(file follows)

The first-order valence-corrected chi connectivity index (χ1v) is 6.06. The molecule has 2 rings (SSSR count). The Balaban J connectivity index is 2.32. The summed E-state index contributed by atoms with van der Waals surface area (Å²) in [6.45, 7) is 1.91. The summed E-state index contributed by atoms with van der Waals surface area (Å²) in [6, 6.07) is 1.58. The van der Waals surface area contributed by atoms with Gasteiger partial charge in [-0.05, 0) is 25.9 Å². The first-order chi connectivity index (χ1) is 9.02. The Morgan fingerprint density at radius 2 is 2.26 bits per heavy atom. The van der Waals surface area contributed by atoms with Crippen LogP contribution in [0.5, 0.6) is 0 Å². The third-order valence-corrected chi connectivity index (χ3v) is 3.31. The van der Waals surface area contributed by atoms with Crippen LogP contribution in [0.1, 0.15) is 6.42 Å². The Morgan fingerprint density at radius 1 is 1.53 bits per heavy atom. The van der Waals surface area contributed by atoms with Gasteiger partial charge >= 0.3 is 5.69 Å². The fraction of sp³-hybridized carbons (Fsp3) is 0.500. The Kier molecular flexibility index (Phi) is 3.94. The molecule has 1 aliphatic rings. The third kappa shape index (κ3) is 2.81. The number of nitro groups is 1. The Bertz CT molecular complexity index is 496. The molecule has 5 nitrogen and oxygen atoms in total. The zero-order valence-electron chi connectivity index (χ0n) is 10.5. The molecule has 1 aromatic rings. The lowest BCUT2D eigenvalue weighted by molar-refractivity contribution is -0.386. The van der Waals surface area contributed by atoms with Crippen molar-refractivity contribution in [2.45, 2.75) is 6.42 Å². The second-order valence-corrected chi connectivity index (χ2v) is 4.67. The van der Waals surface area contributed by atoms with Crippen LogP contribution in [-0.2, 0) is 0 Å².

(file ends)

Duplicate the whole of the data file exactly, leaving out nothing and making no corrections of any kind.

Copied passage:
The first-order valence-corrected chi connectivity index (χ1v) is 6.06. The molecule has 2 rings (SSSR count). The Balaban J connectivity index is 2.32. The summed E-state index contributed by atoms with van der Waals surface area (Å²) in [6.45, 7) is 1.91. The summed E-state index contributed by atoms with van der Waals surface area (Å²) in [6, 6.07) is 1.58. The van der Waals surface area contributed by atoms with Gasteiger partial charge in [-0.05, 0) is 25.9 Å². The first-order chi connectivity index (χ1) is 9.02. The Morgan fingerprint density at radius 2 is 2.26 bits per heavy atom. The van der Waals surface area contributed by atoms with Crippen LogP contribution in [0.5, 0.6) is 0 Å². The third-order valence-corrected chi connectivity index (χ3v) is 3.31. The van der Waals surface area contributed by atoms with Crippen LogP contribution in [0.1, 0.15) is 6.42 Å². The Morgan fingerprint density at radius 1 is 1.53 bits per heavy atom. The van der Waals surface area contributed by atoms with Gasteiger partial charge >= 0.3 is 5.69 Å². The fraction of sp³-hybridized carbons (Fsp3) is 0.500. The Kier molecular flexibility index (Phi) is 3.94. The molecule has 1 aliphatic rings. The third kappa shape index (κ3) is 2.81. The number of nitro groups is 1. The Bertz CT molecular complexity index is 496. The molecule has 5 nitrogen and oxygen atoms in total. The zero-order valence-electron chi connectivity index (χ0n) is 10.5. The molecule has 1 aromatic rings. The lowest BCUT2D eigenvalue weighted by molar-refractivity contribution is -0.386. The van der Waals surface area contributed by atoms with Crippen molar-refractivity contribution in [2.45, 2.75) is 6.42 Å². The second-order valence-corrected chi connectivity index (χ2v) is 4.67. The van der Waals surface area contributed by atoms with Crippen LogP contribution in [-0.2, 0) is 0 Å².